Following the excavations of Cave 1Q (originally designated as the ‘Dead Sea Scrolls Cave’, ‘Qumran Cave’, or ‘Ain Feshkha Cave’) in 1949 and the Murabba’at caves in January-February 1952, a new cave with manuscript fragments was discovered by local Bedouin and manuscript materials were put up for sale by Khalil Iskander Shahin (Kando), an antiquities dealer in Bethlehem. The Director of the Department of Antiquities in Jordan, Gerald Lankester Harding, went with William L. Reed, Director of the American School of Oriental Research (ASOR), Dominique Barthélemy, from the École Biblique et Archéologique Française (ÉBAF), and Joseph Saad, from the Palestine Archaeological Museum (PAM), to identify this cave, which was subsequently designated as Cave 2Q.
At the behest of Harding an expedition group was then assembled to search for further caves in the vicinity of Khirbet Qumran, and this work took place from 10 to 29 March, 1952. This was a joint institutional survey and excavation comprised by seven teams under the co-directorship of William Reed of the American School of Oriental Research in Jerusalem, and Roland de Vaux for the École Biblique. Individual survey teams were led by William Reed, Dominique Barthélemy, Joseph T. Milik and Henri de Contenson, along with Ibrahim Asouly and Azmeh Khalil of the Palestine Archaeological Museum. Hassan Awad, who had previously been with them in Murabba’at, supervised a group of 24 Bedouin. A region from 1 km south of Ras es-Feshkha to the Hadjar el-Asba in the north (an 8 km stretch) was divided into sectors. Although by no means exhaustive, the teams investigated approximately 270 caves or crevices, finding archaeological remains, including pottery, in 40 of these.
Teams were each given an alphabetic designation from A to G, and took notes in the field with their own numeration. Subsequently these notes were pooled into a systematic system of identifying the caves, for the sake of publication (i.e. GQ1-GQ40), running north to south. These caves are plotted on a map published in DJD III, drawn by Jack Ziegler of ASOR.
The work of this joint project and subsequent further information on its records has been published in:
Baillet, Maurice, Milik, Josef T. and Vaux, Roland de (1962). Les ‘Petites Grottes’ de Qumran (Discoveries in the Judaean Desert III; 2 vols; Oxford: Clarendon Press).
Bélis, Mireille (2003). “Révision commentée des différents systèmes de numérotation,” in Jean-Baptiste Humbert and Jan Gunneweg ed. Khirbet Qumran and `Ain Feshkha II: Études d’anthropologie, de physique et de chimie (Fribourg/Göttingen: Editions universitaires/Vandenhoeck & Ruprecht), 409-15.
Fidanzio, Marcello (2015). “Which Cave Does This Pottery Come From? The Information Written on the Pottery Found in the Qumran Caves (R. de Vaux Excavations 1949–1956),” Revue Biblique 122, 128–31.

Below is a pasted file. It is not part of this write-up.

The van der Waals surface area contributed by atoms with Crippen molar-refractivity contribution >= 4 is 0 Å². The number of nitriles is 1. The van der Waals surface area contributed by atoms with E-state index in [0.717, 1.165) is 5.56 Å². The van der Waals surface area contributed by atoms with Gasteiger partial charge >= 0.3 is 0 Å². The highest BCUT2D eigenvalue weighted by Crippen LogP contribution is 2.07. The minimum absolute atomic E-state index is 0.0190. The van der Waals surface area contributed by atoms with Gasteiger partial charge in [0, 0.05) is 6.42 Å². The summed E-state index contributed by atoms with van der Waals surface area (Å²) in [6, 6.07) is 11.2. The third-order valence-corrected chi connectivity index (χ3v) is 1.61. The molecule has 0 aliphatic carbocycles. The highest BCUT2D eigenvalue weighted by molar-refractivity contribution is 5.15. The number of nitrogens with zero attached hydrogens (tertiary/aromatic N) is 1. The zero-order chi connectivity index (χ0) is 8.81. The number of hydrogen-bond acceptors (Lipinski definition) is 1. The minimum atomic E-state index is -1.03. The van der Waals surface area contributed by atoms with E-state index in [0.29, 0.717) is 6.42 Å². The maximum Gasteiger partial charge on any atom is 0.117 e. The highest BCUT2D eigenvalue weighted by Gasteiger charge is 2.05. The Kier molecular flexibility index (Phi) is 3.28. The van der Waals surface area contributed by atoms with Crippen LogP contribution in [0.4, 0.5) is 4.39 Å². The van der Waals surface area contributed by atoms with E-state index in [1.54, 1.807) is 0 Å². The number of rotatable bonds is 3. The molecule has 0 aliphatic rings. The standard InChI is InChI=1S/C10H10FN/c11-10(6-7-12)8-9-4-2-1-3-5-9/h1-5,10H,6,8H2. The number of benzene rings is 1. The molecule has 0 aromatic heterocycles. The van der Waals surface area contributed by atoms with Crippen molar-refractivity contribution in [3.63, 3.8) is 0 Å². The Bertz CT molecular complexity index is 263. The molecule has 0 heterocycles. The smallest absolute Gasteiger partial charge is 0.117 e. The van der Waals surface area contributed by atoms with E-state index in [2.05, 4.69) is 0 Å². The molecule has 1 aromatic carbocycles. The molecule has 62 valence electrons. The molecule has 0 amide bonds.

Harding, Gerald W. Lankester (1952). “Khirbet Qumran and Wady Muraba’at,” Palestine Exploration Quarterly 84 (May-Oct.), 104-9.
Humbert, Jean-Baptiste and Chambon, Alain (1994). Fouilles de Khirbet Qumrân et de Ain Feshka I: Album de photographies. Répertoire du fonds photographiques. Synthèse des notes de chantier du Père Roland de Vaux (Novum Testamentum et Orbis Antiquus, Series Archaeologica 1; Fribourg/Göttingen : Editions universitaires/ Vandenhoeck & Ruprecht ), 342-46.
Reed, William L. (1954). ‘”The Qumran Caves Expedition of March, 1952,” Bulletin of the American Schools of Oriental Research 135, 8-13.
Vaux, Roland de (1953). ‘Exploration de la Région de Qumran’, Revue Biblique 60, 540-61.
For further information see also :
Fidanzio, Marcello ed. (2016). The Caves of Qumran: Proceedings of the International Conference, Lugano 2014 (Studies on the Texts of the Desert of Judah 118; Leiden and Boston: Brill).
A number of photographs were published in DJD III and subsequently in Humbert and Chambon 1994. However, these photographs were not all that were taken during the course of the work. Some photographs taken by William Reed and captioned in line with his observations in the field have remained unpublished. Fortunately, his collection has been digitised for the archival resources of the American Schools of Oriental Research. The collection (insofar as it survives) has been made available to the Leverhulme-funded International Network for the Study of Dispersed Qumran Caves Artefacts and Archival Sources (DQCAAS) to display on our website by permission of ASOR archivist Cynthia Rufo-McCormick, to whom we are very grateful.
In our presentation of the photographs, the original captions by Reed are accompanied by additional comments provided by Joan Taylor, Dennis Mizzi and Marcello Fidanzio. If anyone has further information about the persons in the photographs or data regarding what is shown in the images please let the DQCAAS team know.